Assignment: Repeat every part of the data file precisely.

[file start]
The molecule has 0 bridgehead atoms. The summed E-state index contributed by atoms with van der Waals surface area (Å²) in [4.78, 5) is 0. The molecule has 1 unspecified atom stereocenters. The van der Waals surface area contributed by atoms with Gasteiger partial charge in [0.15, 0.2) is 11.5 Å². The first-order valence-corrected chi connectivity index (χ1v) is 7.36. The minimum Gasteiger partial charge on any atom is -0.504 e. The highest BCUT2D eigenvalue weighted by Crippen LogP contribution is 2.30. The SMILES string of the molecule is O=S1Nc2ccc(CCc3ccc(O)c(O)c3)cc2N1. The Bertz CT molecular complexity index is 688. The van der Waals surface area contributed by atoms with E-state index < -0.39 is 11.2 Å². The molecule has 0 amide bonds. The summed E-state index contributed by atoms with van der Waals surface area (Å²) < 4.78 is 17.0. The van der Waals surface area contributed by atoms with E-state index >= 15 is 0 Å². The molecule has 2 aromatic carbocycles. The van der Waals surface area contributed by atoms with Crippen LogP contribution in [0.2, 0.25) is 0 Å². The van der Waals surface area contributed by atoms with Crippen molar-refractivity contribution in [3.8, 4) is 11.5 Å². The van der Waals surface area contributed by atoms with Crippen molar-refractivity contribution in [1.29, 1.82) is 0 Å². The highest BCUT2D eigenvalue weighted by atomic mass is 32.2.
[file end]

The molecule has 0 bridgehead atoms. The summed E-state index contributed by atoms with van der Waals surface area (Å²) in [4.78, 5) is 0. The molecule has 1 unspecified atom stereocenters. The van der Waals surface area contributed by atoms with Gasteiger partial charge in [0.15, 0.2) is 11.5 Å². The first-order valence-corrected chi connectivity index (χ1v) is 7.36. The minimum Gasteiger partial charge on any atom is -0.504 e. The highest BCUT2D eigenvalue weighted by Crippen LogP contribution is 2.30. The SMILES string of the molecule is O=S1Nc2ccc(CCc3ccc(O)c(O)c3)cc2N1. The Bertz CT molecular complexity index is 688. The van der Waals surface area contributed by atoms with E-state index < -0.39 is 11.2 Å². The molecule has 0 amide bonds. The summed E-state index contributed by atoms with van der Waals surface area (Å²) < 4.78 is 17.0. The van der Waals surface area contributed by atoms with E-state index >= 15 is 0 Å². The molecule has 2 aromatic carbocycles. The van der Waals surface area contributed by atoms with Crippen LogP contribution in [0.2, 0.25) is 0 Å². The van der Waals surface area contributed by atoms with Crippen molar-refractivity contribution in [3.8, 4) is 11.5 Å². The van der Waals surface area contributed by atoms with Crippen molar-refractivity contribution in [1.29, 1.82) is 0 Å². The highest BCUT2D eigenvalue weighted by atomic mass is 32.2.